Article 59(2) of the Vreemdelingenwet 2000 (2000 Law on Foreign Nationals) of 23 November 2000 (Stb. 2000, No 495), as amended with effect of 31 December 2011 in order to transpose Directive 2008/115 into Netherlands law (‘the Vw 2000’), provides:

‘If the documents necessary for the return of a foreign national are available or will be available within a short period of time, the interests of public order are deemed to require the detention of the foreign national, unless the foreign national has had lawful residence on the basis of Article 8(a) to (e) and (l).’

12

Article 62a of the Vw 2000 states:

‘(1)   Our Minister shall inform in writing a foreign national who is not a national of a Member State and who does not or no longer has lawful residence of the obligation to leave the Netherlands of his own accord and of the period within which he must comply with that obligation, unless:

(b) the foreign national is in possession of a valid residence permit or other authorisation for stay issued by another Member State

(3)   The foreign national referred to in paragraph 1(b) shall be ordered to return immediately to the territory of the Member State concerned. If that order is not complied with or if the immediate departure of the foreign national is required for reasons of public policy or national security, a return decision shall be issued against him.’

13

Paragraph 63 of that law provides:

‘(1)   A foreign national who is not legally resident and who has not left the Netherlands on his own initiative within the period prescribed by this law may be deported.

(2)   Our Minister shall be responsible for deportation matters.

…’

14

Under Article 106 of that law:

‘(1)   If the court orders the lifting of a measure involving deprivation or restriction of liberty, or if the deprivation or restriction of liberty is already lifted before the application for the lifting of that measure is examined, it may award the foreign national compensation at the expense of the State. Damage shall include non-pecuniary loss. …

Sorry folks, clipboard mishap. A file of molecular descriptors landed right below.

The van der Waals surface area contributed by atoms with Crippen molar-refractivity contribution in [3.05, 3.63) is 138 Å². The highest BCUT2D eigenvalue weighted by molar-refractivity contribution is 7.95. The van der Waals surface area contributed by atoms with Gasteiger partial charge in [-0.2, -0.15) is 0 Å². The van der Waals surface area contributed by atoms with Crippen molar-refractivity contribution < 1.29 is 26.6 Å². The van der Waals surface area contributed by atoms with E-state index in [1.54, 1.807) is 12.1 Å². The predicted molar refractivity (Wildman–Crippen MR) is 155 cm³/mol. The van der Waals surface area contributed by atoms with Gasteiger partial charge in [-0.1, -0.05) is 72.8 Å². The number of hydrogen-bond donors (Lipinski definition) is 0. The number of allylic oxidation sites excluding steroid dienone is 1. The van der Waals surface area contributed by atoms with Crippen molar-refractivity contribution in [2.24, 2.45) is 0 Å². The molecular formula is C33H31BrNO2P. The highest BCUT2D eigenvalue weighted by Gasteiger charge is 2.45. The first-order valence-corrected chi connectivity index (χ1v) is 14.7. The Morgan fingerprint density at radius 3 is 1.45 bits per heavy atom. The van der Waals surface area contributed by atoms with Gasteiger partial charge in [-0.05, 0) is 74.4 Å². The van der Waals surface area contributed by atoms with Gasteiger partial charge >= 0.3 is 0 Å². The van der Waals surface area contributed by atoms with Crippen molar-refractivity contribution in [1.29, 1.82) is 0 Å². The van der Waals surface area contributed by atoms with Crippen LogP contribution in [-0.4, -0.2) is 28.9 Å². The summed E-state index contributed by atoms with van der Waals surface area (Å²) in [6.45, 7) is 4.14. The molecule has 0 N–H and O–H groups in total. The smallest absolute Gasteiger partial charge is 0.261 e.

(2)   Paragraph 1 shall apply mutatis mutandis where the Afdeling bestuursrechtspraak van de Raad van State (Administrative Law Division of the Council of State, Netherlands) orders the lifting of the measure involving deprivation or restriction of liberty.’

The Vreemdelingencirculaire

15

Until 1 January 2019, Article A3/2 of the Vreemdelingencirculaire 2000 (2000 Circular on foreign nationals) stated:

‘If the issuing of a return decision is contrary to international obligations (the prohibition of refoulement), the official responsible for border control or the control of foreign nationals shall not issue a return decision.

…’

The dispute in the main proceedings and the question referred for a preliminary ruling

16

By decisions of 28 February 2018, 13 June 2018 and 9 October 2018, the State Secretary rejected as inadmissible the applications for international protection lodged in the Netherlands by M, A and T, respectively, on the grounds that these persons, being third-country nationals, already had refugee status in another Member State, namely the Republic of Bulgaria, the Kingdom of Spain and the Federal Republic of Germany, respectively.

17

By the same decisions, pursuant to Article 62a(3) of the Vw 2000, he ordered those persons to go immediately to the territory of the Member State which had granted them such status. As none of those persons complied with that order, the State Secretary placed them in detention pursuant to Article 59(2) of the Vw 2000 for the purpose of their forced transfer to those three Member States. They were then forcibly returned to those Member States after the latter agreed to readmit them to their territory.

18

M, A and T brought actions before the Rechtbank Den Haag (District Court, The Hague, Netherlands), claiming, in essence, that their detention should have been preceded by the issuing of a return order within the meaning of Article 62a(3) of the Vw 2000, which transposes Article 6(2) of Directive 2008/115 into Netherlands law. The actions brought by M and A were dismissed. The action brought by T was upheld.

19